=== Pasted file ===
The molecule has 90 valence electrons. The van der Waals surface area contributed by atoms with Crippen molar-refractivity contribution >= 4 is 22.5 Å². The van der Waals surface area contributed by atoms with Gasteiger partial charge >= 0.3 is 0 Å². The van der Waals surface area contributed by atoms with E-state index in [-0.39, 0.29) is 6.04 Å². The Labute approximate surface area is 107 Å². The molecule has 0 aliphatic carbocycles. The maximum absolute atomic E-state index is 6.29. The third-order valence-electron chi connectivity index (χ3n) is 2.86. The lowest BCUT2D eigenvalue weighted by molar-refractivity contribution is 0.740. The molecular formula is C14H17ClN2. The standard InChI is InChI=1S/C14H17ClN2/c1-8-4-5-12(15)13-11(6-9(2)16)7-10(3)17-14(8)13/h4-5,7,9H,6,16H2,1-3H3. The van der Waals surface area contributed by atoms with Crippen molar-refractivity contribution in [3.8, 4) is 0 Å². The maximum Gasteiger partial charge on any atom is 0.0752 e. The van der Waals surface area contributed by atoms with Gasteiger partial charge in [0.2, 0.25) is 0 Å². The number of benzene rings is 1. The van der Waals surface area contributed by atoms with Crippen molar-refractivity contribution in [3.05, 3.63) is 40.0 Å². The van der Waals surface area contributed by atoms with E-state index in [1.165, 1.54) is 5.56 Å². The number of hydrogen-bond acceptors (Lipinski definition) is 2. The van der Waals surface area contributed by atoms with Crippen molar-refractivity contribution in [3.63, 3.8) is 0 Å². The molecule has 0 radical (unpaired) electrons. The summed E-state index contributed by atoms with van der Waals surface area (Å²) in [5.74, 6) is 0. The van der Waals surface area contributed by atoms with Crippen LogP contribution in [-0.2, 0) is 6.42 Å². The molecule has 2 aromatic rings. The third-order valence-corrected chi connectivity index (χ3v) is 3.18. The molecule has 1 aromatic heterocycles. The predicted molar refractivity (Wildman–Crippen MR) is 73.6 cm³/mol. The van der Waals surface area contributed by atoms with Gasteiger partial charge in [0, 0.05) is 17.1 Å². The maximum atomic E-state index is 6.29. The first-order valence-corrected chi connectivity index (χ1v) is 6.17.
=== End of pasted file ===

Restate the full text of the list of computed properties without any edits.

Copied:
The molecule has 90 valence electrons. The van der Waals surface area contributed by atoms with Crippen molar-refractivity contribution >= 4 is 22.5 Å². The van der Waals surface area contributed by atoms with Gasteiger partial charge >= 0.3 is 0 Å². The van der Waals surface area contributed by atoms with E-state index in [-0.39, 0.29) is 6.04 Å². The Labute approximate surface area is 107 Å². The molecule has 0 aliphatic carbocycles. The maximum absolute atomic E-state index is 6.29. The third-order valence-electron chi connectivity index (χ3n) is 2.86. The lowest BCUT2D eigenvalue weighted by molar-refractivity contribution is 0.740. The molecular formula is C14H17ClN2. The standard InChI is InChI=1S/C14H17ClN2/c1-8-4-5-12(15)13-11(6-9(2)16)7-10(3)17-14(8)13/h4-5,7,9H,6,16H2,1-3H3. The van der Waals surface area contributed by atoms with Crippen molar-refractivity contribution in [3.8, 4) is 0 Å². The maximum Gasteiger partial charge on any atom is 0.0752 e. The van der Waals surface area contributed by atoms with Gasteiger partial charge in [0.2, 0.25) is 0 Å². The number of benzene rings is 1. The van der Waals surface area contributed by atoms with Crippen molar-refractivity contribution in [3.05, 3.63) is 40.0 Å². The van der Waals surface area contributed by atoms with E-state index in [1.165, 1.54) is 5.56 Å². The number of hydrogen-bond acceptors (Lipinski definition) is 2. The van der Waals surface area contributed by atoms with Crippen molar-refractivity contribution in [3.63, 3.8) is 0 Å². The molecule has 0 radical (unpaired) electrons. The summed E-state index contributed by atoms with van der Waals surface area (Å²) in [5.74, 6) is 0. The van der Waals surface area contributed by atoms with Crippen LogP contribution in [-0.2, 0) is 6.42 Å². The molecule has 2 aromatic rings. The third-order valence-corrected chi connectivity index (χ3v) is 3.18. The molecule has 1 aromatic heterocycles. The predicted molar refractivity (Wildman–Crippen MR) is 73.6 cm³/mol. The van der Waals surface area contributed by atoms with Gasteiger partial charge in [0, 0.05) is 17.1 Å². The maximum atomic E-state index is 6.29. The first-order valence-corrected chi connectivity index (χ1v) is 6.17.